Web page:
Fijian crisis drags on as military delays formation of interim administration

By Rick Kelly
22 December 2006

More than two weeks after the Fijian military overthrew the government of Prime Minister Laisenia Qarase, no administration or junta has been formed. Power remains concentrated solely in the hands of Commodore Frank Bainimarama and his appointed interim prime minister, 77-year-old army doctor Jona Senilagakali.

Neither figure has announced any program or policies to address Fiji’s severe economic and social crisis. Their statements on the political situation have been marked by a series of contradictions, retractions, and zigzags.

The strange state of affairs reflects the inherent contradictions of Bainimarama’s stance. He seized power on December 5 after a protracted standoff between the military and the government, which saw Qarase refuse to comply with military demands for the withdrawal of contentious legislation pitched to the government’s ethnic Fijian chauvinist constituency. Bainimarama accused the government of threatening economic growth and deterring international investment by extending tribal land rights over coastal areas and by granting amnesty to those involved in the 2000 coup that toppled the Labour-led government of Mahendra Chaudhry, the country’s first Indo-Fijian prime minister.

Having toppled Qarase in the name of preserving economic stability, Bainimarama now faces the reality of a worsening crisis caused by falling tourist numbers and the threat of international sanctions. His decision to place notices in local newspapers advertising vacant cabinet positions evoked open ridicule in the international media.

Bainimarama has repeatedly pledged to protect the interests of international capital. “If anything, the clean-up campaign we have embarked upon is meant to be of benefit to investors because it is aimed at weeding out corruption, mismanagement and in return create a more conducive business environment,” he declared on Tuesday.

The military commander is reluctant to scrap the 1997 constitution and insists that his “clean-up campaign” is constitutionally valid. On December 18, Radio New Zealand reported that the military leader told the local press that “if the constitution is removed, other countries will move quickly to put in place more restrictive trade measures”. But the attempt to achieve constitutional legitimacy for the coup has led to a situation marked by apparent confusion, hesitation and vacillation on Bainimarama’s part.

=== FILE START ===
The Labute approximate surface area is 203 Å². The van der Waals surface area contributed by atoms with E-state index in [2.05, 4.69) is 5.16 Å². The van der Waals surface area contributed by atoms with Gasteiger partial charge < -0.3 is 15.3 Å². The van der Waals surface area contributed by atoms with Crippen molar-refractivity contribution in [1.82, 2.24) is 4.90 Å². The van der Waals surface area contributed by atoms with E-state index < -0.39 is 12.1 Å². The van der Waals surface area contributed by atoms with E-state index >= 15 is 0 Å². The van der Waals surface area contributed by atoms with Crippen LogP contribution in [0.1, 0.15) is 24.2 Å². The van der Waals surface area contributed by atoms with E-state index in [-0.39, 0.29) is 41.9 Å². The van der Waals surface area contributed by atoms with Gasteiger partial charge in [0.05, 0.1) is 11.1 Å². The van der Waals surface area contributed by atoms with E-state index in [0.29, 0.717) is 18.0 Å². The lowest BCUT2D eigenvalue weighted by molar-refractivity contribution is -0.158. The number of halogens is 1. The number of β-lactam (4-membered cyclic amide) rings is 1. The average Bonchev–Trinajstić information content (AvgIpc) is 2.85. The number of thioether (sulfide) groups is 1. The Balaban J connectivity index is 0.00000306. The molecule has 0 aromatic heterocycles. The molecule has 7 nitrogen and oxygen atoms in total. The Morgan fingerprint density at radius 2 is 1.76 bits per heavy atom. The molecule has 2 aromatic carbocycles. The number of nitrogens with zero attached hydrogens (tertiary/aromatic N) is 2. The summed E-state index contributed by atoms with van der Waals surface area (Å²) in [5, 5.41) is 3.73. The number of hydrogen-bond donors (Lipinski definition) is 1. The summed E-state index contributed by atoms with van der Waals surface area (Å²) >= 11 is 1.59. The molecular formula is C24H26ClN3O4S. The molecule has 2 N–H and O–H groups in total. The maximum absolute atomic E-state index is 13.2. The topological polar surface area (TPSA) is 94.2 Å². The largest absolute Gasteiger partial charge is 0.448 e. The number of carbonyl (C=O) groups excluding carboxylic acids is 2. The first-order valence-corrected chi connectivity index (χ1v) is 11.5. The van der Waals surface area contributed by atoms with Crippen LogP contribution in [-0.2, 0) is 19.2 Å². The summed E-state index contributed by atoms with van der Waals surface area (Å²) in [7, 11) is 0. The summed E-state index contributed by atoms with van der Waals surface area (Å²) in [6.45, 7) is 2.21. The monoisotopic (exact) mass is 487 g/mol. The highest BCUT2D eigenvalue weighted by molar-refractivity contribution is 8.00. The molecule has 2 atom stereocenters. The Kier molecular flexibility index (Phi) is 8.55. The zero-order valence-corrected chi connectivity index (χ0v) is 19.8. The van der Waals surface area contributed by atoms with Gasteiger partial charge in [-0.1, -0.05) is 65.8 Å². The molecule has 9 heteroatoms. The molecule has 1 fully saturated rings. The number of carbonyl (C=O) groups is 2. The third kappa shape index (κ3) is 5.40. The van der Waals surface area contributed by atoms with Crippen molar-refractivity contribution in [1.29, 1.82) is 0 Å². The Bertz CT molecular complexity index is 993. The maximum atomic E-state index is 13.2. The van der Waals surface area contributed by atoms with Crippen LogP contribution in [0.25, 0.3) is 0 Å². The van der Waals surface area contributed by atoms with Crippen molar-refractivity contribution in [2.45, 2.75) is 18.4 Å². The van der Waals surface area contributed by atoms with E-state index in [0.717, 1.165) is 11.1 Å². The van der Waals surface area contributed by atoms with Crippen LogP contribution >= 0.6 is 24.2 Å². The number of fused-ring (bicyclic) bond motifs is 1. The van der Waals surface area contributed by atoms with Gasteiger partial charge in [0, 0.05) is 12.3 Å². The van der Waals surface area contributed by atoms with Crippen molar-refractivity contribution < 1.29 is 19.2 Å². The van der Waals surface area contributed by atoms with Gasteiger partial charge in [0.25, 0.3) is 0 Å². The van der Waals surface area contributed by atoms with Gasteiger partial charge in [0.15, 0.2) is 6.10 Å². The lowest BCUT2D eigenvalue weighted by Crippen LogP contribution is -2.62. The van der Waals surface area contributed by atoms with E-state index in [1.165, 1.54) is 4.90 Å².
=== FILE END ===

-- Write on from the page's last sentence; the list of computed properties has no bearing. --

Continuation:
Many of the manoeuvres have focused on the military’s attitude toward the Great Council of Chiefs (GCC). The country’s communalist constitution allows the GCC—an unelected body representing the landowning indigenous Fijian elite—to appoint the president. Shortly after seizing power and assuming the presidency, Bainimarama declared that he intended to convene a GCC meeting in order to re-install President Josefa Iloilo, who would in turn announce the formation of a civilian interim government selected by the military.

However, the GCC and its chairman, Ovini Bokini, refused to go along with the military’s demands and maintained that Qarase remained the legitimate prime minister. Bainimarama responded by threatening to maintain military rule for 50 years if the chiefs held off appointing a president. This was nothing more than an empty threat. Bainimarama quickly back-pedalled, declaring that a resolution to the crisis must include legal amnesty for those involved in overthrowing Qarase. Contradicting his earlier statements, Bainimarama said he would only junk the 1997 constitution if amnesty could not otherwise be ensured.

The GCC finally convened on Wednesday. The meeting concluded earlier today amid deep divisions among the ethnic Fijian elite. A significant layer of the GCC, grouped around chairman Bokini and 1987 coup leader Sitiveni Rabuka, remains hostile to the military takeover. Many chiefs had a direct material interest in the former government’s ethnic Fijian “affirmative action” program. Qarase’s policies have enriched a tiny stratum of indigenous businesspeople through public subsidies, interest free loans, and reserved shares in privatised public services and industries. Bainimarama’s anti-corruption drive is centrally directed at investigating these dubious arrangements. Many chiefs also backed Qarase’s coastal land rights legislation, which would have allowed them to issue rent and compensation claims against the country’s major hotel and tourist resort operators.